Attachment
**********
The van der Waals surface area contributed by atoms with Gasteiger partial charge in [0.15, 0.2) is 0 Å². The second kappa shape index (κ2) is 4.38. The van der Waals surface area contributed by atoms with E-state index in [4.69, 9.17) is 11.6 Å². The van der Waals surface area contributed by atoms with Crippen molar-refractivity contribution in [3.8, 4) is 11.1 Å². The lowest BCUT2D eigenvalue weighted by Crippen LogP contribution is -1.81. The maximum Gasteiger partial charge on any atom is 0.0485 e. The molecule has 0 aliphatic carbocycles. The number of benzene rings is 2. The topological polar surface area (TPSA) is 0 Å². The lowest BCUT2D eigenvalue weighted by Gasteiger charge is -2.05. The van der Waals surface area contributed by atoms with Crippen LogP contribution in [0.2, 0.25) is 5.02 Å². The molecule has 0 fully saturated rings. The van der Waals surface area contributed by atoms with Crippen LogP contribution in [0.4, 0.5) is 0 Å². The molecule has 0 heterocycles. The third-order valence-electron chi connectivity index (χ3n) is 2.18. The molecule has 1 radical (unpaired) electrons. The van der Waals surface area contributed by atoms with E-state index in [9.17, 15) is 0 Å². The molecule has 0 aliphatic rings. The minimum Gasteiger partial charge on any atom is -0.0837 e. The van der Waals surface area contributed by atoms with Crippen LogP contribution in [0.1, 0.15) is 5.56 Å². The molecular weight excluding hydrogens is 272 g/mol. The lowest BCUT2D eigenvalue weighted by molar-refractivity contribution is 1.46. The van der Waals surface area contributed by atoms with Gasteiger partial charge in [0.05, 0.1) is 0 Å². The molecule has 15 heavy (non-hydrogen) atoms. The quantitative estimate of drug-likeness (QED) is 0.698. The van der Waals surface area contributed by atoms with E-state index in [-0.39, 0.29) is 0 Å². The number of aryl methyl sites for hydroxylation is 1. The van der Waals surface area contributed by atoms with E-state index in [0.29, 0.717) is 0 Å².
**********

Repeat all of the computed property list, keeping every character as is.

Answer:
The van der Waals surface area contributed by atoms with Gasteiger partial charge in [0.15, 0.2) is 0 Å². The second kappa shape index (κ2) is 4.38. The van der Waals surface area contributed by atoms with E-state index in [4.69, 9.17) is 11.6 Å². The van der Waals surface area contributed by atoms with Crippen molar-refractivity contribution in [3.8, 4) is 11.1 Å². The lowest BCUT2D eigenvalue weighted by Crippen LogP contribution is -1.81. The maximum Gasteiger partial charge on any atom is 0.0485 e. The molecule has 0 aliphatic carbocycles. The number of benzene rings is 2. The topological polar surface area (TPSA) is 0 Å². The lowest BCUT2D eigenvalue weighted by Gasteiger charge is -2.05. The van der Waals surface area contributed by atoms with Crippen LogP contribution in [0.2, 0.25) is 5.02 Å². The molecule has 0 fully saturated rings. The van der Waals surface area contributed by atoms with Crippen LogP contribution in [0.4, 0.5) is 0 Å². The molecule has 0 heterocycles. The third-order valence-electron chi connectivity index (χ3n) is 2.18. The molecule has 1 radical (unpaired) electrons. The van der Waals surface area contributed by atoms with E-state index in [9.17, 15) is 0 Å². The molecule has 0 aliphatic rings. The minimum Gasteiger partial charge on any atom is -0.0837 e. The van der Waals surface area contributed by atoms with Crippen LogP contribution in [0.1, 0.15) is 5.56 Å². The molecular weight excluding hydrogens is 272 g/mol. The lowest BCUT2D eigenvalue weighted by molar-refractivity contribution is 1.46. The van der Waals surface area contributed by atoms with Gasteiger partial charge in [0.05, 0.1) is 0 Å². The molecule has 15 heavy (non-hydrogen) atoms. The quantitative estimate of drug-likeness (QED) is 0.698. The van der Waals surface area contributed by atoms with E-state index in [-0.39, 0.29) is 0 Å². The number of aryl methyl sites for hydroxylation is 1. The van der Waals surface area contributed by atoms with E-state index in [0.29, 0.717) is 0 Å².